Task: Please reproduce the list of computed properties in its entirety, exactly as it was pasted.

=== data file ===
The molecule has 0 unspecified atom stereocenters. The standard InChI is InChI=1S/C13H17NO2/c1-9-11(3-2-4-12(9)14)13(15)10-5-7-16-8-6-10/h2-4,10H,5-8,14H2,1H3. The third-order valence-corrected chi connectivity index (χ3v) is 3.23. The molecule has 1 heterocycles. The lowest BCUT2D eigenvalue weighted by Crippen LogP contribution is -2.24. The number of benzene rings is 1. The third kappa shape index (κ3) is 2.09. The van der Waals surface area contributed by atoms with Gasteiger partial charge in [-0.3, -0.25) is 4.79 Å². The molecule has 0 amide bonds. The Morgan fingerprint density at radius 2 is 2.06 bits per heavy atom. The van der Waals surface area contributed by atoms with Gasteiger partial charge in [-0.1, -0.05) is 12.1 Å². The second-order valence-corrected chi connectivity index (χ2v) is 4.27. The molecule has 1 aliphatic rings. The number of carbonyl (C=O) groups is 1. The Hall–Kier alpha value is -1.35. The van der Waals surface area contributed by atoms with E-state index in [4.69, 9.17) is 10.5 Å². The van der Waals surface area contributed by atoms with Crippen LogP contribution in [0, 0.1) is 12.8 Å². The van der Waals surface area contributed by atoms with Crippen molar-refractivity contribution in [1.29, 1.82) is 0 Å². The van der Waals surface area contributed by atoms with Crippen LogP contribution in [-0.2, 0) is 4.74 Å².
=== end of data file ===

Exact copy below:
The molecule has 0 unspecified atom stereocenters. The standard InChI is InChI=1S/C13H17NO2/c1-9-11(3-2-4-12(9)14)13(15)10-5-7-16-8-6-10/h2-4,10H,5-8,14H2,1H3. The third-order valence-corrected chi connectivity index (χ3v) is 3.23. The molecule has 1 heterocycles. The lowest BCUT2D eigenvalue weighted by Crippen LogP contribution is -2.24. The number of benzene rings is 1. The third kappa shape index (κ3) is 2.09. The van der Waals surface area contributed by atoms with Gasteiger partial charge in [-0.3, -0.25) is 4.79 Å². The molecule has 0 amide bonds. The Morgan fingerprint density at radius 2 is 2.06 bits per heavy atom. The van der Waals surface area contributed by atoms with Gasteiger partial charge in [-0.1, -0.05) is 12.1 Å². The second-order valence-corrected chi connectivity index (χ2v) is 4.27. The molecule has 1 aliphatic rings. The number of carbonyl (C=O) groups is 1. The Hall–Kier alpha value is -1.35. The van der Waals surface area contributed by atoms with E-state index in [4.69, 9.17) is 10.5 Å². The van der Waals surface area contributed by atoms with Crippen LogP contribution in [0, 0.1) is 12.8 Å². The van der Waals surface area contributed by atoms with Crippen molar-refractivity contribution in [1.29, 1.82) is 0 Å². The van der Waals surface area contributed by atoms with Crippen LogP contribution in [-0.2, 0) is 4.74 Å².